On January 28, 2014, the United States District Court for the District of New Hampshire issued an opinion allowing a defamation case to proceed against an employer who said an employee was terminated for performing a “heinous act” or a “heinous crime.” Grivois v. Wentworth Douglas Hospital.
What You Need To Know. After terminating an employee, a company should provide other employees with minimal information concerning the reason for the termination. While telling employees that there were performance problems or that the employee was not “a good fit” is probably acceptable, – as long as the statements are true – employers should not provide greater detail or make statements that include personal information or cast the terminated employee in a bad light.
Grivois sued for defamation because a supervisor allegedly told people she was fired for “a heinous act” or “a heinous crime.” The company first tried to defend by saying that the statements were not factual. They were just opinion and opinion statements cannot be defamation. The court, however, ruled that it was not an opinion to say someone committed a crime. The underlying assertion was a fact, (i.e. that Grivois was terminated for breaking the law or doing something terrible) and not an opinion. Therefore, Grivois could sue for defamation based on the allegation that these factual statements were made by a supervisor.
The company also argued that it had a conditional privilege and could not be sued for making statements about work matters to employees. There is some truth to this. While the law will protect some work related statements, the court needs to be convinced that the person made the statement in good faith, thinking it was true, and without actual malice. In this case, the court found that the person saying that Grivois was terminated for heinous acts or crimes had no reasonable basis for believing that a crime had occurred. Because there was no reasonable good faith belief that Grivois committed a crime, the company was not protected from a defamation suit.
If a company needs to discuss truthful but negative information about a terminated employee, the company needs to be very thoughtful and cautious. It must be able to prove that the people in the discussion had a common business interest and a good faith reason to discuss the terminated employee. For example, a supervisor has a good faith reason to learn why one of his or her employees was terminated by a higher level manager in order to manage the rest of the workforce. It is unlikely that a court would find defamation if the supervisor was given the reason for the termination. Knowing why an employee is terminated can help a manager treat other employees consistently. But, courts are very skeptical of people who give too much information to too many people. In order to be protected by the privilege, employers and managers need to limit what is said to the bare essentials, they need to stick to the accurate facts, and they need a good reason to be discussing the matter. If a court believes that people are just gossiping or spreading negative information with no business reason, it will allow a defamation claim to proceed.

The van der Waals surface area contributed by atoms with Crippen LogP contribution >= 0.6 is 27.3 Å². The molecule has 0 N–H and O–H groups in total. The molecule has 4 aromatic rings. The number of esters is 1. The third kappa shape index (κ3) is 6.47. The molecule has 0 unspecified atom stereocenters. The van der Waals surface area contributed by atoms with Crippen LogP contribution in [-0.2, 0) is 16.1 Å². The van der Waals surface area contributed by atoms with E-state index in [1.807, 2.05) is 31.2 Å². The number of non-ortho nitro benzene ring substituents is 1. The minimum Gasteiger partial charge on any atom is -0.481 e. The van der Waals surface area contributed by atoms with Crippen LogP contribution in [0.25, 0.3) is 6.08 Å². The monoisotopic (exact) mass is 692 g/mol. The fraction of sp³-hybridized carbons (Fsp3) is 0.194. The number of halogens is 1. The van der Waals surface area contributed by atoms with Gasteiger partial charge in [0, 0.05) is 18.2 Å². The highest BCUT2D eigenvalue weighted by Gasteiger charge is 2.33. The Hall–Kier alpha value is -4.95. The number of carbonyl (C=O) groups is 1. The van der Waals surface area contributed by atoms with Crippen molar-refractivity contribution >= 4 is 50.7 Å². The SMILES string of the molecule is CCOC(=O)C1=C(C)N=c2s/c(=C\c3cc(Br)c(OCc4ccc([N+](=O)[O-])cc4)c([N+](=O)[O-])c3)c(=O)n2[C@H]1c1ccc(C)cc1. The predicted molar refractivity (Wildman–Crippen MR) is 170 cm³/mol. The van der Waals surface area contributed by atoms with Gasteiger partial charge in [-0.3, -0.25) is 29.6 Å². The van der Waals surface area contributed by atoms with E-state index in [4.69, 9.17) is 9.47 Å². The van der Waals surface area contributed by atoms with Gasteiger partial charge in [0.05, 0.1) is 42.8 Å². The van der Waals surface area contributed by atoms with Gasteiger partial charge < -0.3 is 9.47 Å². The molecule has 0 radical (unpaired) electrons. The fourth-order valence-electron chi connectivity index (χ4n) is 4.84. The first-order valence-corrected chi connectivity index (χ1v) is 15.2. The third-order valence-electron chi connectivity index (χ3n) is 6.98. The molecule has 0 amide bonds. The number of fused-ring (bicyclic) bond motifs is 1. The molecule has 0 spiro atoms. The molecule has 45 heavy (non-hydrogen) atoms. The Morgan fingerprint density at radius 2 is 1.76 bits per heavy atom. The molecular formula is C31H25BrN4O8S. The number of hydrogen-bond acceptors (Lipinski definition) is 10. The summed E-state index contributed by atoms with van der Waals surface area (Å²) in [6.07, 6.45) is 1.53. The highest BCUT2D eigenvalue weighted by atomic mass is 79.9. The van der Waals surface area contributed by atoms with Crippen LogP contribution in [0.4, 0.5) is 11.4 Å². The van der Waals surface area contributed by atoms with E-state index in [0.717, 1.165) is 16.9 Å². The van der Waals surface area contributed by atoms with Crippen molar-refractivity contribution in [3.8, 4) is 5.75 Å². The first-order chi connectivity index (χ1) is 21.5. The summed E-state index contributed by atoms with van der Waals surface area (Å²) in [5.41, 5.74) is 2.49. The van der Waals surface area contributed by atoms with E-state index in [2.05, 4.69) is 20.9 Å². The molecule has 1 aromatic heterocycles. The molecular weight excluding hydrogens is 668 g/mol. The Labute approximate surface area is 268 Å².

If you are preparing to terminate an employee, make sure all the managers involved are prepared with a statement that can be used if someone asks what happened. It is acceptable to remind co-workers that termination discussions are private and cannot be revealed. Remind employees that they would want their privacy protected if they were terminated. If the termination must be discussed, managers should be counseled to stick to the basic facts, avoid inflammatory language, and limit discussion to those people who have a clear business reason to know why someone was terminated.
If you are considering terminating an employee, EmCo can help you think through the decision, determine if there are alternative or preliminary steps to be taken, and help you through the process to minimize disruption and risk of a lawsuit. Please feel free to contact EmCo to discuss these matters.